To filter, type /. To highlight a result, TefterCli.Views.Helpers.Text.highlight/2 is used. Unfortunately, ExTermbox seems to drop diacritical marks from strings which would let me render highlighted text like this “zĖēoĖērĖēbĖēaĖēsĖēhĖē” (see: TefterCli.Views.Helpers.Text.underline/1) and I resorted in surrounding matching text with [ and ].


Clone the repo, run it with iex -S mix, make changes and you’re welcome to submit a pull-request!

Since the app takes over your IEx session, to simplify your debugging, most events are logged to a file in log/dev.log in development.

To drop to the IEx console, you can go to the search tab and hit ctrl + y.

To reload the source without restarting the app hit f5.


There are two simple bash scripts to prepare releases for Linux and MacOS in ./bin/release_linux and ./bin/release_macos respectively.
They both use mix release to prepare a tarball which bundles the Erlang VM. The Linux script leverages Docker to ensure that a release can be built even on a non-Linux machine.

We also maintain a formula to install via Homebrew here.

brew tap tefter/homebrew-cli
brew install tefter

The framework - Ratatouille

Ratatouille is impressive. It makes you want to write something in it and it’s well documented and it’s also rather simple. One can read its source in one go.


There’s the view, which is better explained quoting the documentation.

In Ratatouille, a view is simply a tree of elements. Each element in the tree holds an attributes map and a list of zero or more child nodes. Visually, it looks like something this:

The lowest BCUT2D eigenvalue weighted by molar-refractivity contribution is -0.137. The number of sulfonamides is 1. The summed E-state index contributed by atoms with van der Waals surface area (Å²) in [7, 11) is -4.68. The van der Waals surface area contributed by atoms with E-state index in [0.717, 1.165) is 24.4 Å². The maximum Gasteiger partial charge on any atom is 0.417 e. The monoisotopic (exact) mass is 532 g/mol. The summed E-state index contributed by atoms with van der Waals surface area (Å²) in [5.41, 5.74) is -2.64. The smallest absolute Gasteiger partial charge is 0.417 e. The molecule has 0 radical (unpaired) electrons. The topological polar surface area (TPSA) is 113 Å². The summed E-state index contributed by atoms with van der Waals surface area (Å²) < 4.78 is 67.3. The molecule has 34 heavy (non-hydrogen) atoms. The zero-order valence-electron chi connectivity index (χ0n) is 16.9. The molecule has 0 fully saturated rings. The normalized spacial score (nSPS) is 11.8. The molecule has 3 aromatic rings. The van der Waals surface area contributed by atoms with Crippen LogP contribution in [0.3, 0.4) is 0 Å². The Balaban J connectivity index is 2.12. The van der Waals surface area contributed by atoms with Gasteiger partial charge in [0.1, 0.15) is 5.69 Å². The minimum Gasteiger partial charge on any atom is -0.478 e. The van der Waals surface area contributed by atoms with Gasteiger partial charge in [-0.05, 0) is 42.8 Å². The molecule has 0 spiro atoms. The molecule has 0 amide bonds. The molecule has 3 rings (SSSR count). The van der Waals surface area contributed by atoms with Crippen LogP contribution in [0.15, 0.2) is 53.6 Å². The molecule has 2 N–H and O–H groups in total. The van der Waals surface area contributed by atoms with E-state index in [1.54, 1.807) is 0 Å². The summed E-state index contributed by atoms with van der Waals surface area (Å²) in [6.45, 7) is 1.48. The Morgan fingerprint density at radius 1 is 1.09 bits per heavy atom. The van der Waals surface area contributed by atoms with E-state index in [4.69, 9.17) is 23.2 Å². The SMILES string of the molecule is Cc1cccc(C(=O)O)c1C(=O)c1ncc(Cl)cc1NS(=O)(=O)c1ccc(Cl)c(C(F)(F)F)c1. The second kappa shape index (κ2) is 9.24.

tag: :view,
  attributes: %{},
  children: [
      tag: :row,
      attributes: %{},
      children: [
        %Element{tag: :column, attributes: %{size: 4}, children: []},
        %Element{tag: :column, attributes: %{size: 4}, children: []},
        %Element{tag: :column, attributes: %{size: 4}, children: []}

Then there’s the runtime, which is basically this:

defp loop(state) do
  :ok = Window.update(state.window, state.app.render(state.model))

  receive do
    {:event, %{type: @resize_event} = event} ->
      |> process_update({:resize, event})
      |> loop()

    {:event, event} ->
      if quit_event?(state.quit_events, event) do
        |> process_update({:event, event})
        |> loop()

    {:command_result, message} ->
      |> process_update(message)
      |> loop()
    state.interval ->
      |> process_subscriptions()
      |> loop()

I’d change Ratatouille.Runtime to be a GenServer for plenty of reasons, introspection with :sys being one of them.


Ratatouille is fantastic, but there are a few things that could be improved:

  • Performs unnecessary re-renderings
  • Lack of form controls

What’s Next

  • Debian and Homebrew packages
  • Windows support (mention the desktop app)
  • Lists
  • Organisations
  • Create and delete aliases
  • Display notes in an overlay
  • Edit a bookmark Trigger the edit mode with the :e command. Then open $EDITOR with a tempfile containing the JSON representation of the bookmark. When the editor is closed update the bookmark
  • Import chrome / firefox bookmarks

Thank you

I want to thank ndreynolds for creating Ratatouille and I hope people will gain something by reading this post and the source of the app and provide feedback!